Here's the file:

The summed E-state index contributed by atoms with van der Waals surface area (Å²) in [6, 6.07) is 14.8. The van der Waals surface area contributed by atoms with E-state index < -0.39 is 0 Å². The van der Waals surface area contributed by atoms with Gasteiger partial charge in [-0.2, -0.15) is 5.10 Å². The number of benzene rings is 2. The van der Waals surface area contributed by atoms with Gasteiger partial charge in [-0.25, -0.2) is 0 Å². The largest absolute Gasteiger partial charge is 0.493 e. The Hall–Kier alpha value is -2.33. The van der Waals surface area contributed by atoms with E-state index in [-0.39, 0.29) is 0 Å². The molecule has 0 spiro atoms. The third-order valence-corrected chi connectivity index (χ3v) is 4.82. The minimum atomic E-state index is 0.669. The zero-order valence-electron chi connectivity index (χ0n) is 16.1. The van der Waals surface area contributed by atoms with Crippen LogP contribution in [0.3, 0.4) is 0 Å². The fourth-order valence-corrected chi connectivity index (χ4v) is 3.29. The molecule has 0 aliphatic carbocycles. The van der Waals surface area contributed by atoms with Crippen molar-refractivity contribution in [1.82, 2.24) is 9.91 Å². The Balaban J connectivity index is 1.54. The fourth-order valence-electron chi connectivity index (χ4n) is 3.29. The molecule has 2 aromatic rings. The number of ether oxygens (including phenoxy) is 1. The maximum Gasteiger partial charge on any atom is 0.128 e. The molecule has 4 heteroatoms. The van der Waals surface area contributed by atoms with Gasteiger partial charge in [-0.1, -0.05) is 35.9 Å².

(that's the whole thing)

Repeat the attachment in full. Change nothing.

The summed E-state index contributed by atoms with van der Waals surface area (Å²) in [6, 6.07) is 14.8. The van der Waals surface area contributed by atoms with E-state index < -0.39 is 0 Å². The van der Waals surface area contributed by atoms with Gasteiger partial charge in [-0.2, -0.15) is 5.10 Å². The number of benzene rings is 2. The van der Waals surface area contributed by atoms with Gasteiger partial charge in [-0.25, -0.2) is 0 Å². The largest absolute Gasteiger partial charge is 0.493 e. The Hall–Kier alpha value is -2.33. The van der Waals surface area contributed by atoms with E-state index in [-0.39, 0.29) is 0 Å². The molecule has 0 spiro atoms. The third-order valence-corrected chi connectivity index (χ3v) is 4.82. The minimum atomic E-state index is 0.669. The zero-order valence-electron chi connectivity index (χ0n) is 16.1. The van der Waals surface area contributed by atoms with Crippen LogP contribution in [0.3, 0.4) is 0 Å². The fourth-order valence-corrected chi connectivity index (χ4v) is 3.29. The molecule has 0 aliphatic carbocycles. The van der Waals surface area contributed by atoms with Crippen molar-refractivity contribution in [1.82, 2.24) is 9.91 Å². The Balaban J connectivity index is 1.54. The fourth-order valence-electron chi connectivity index (χ4n) is 3.29. The molecule has 2 aromatic rings. The number of ether oxygens (including phenoxy) is 1. The maximum Gasteiger partial charge on any atom is 0.128 e. The molecule has 4 heteroatoms. The van der Waals surface area contributed by atoms with Gasteiger partial charge in [-0.1, -0.05) is 35.9 Å².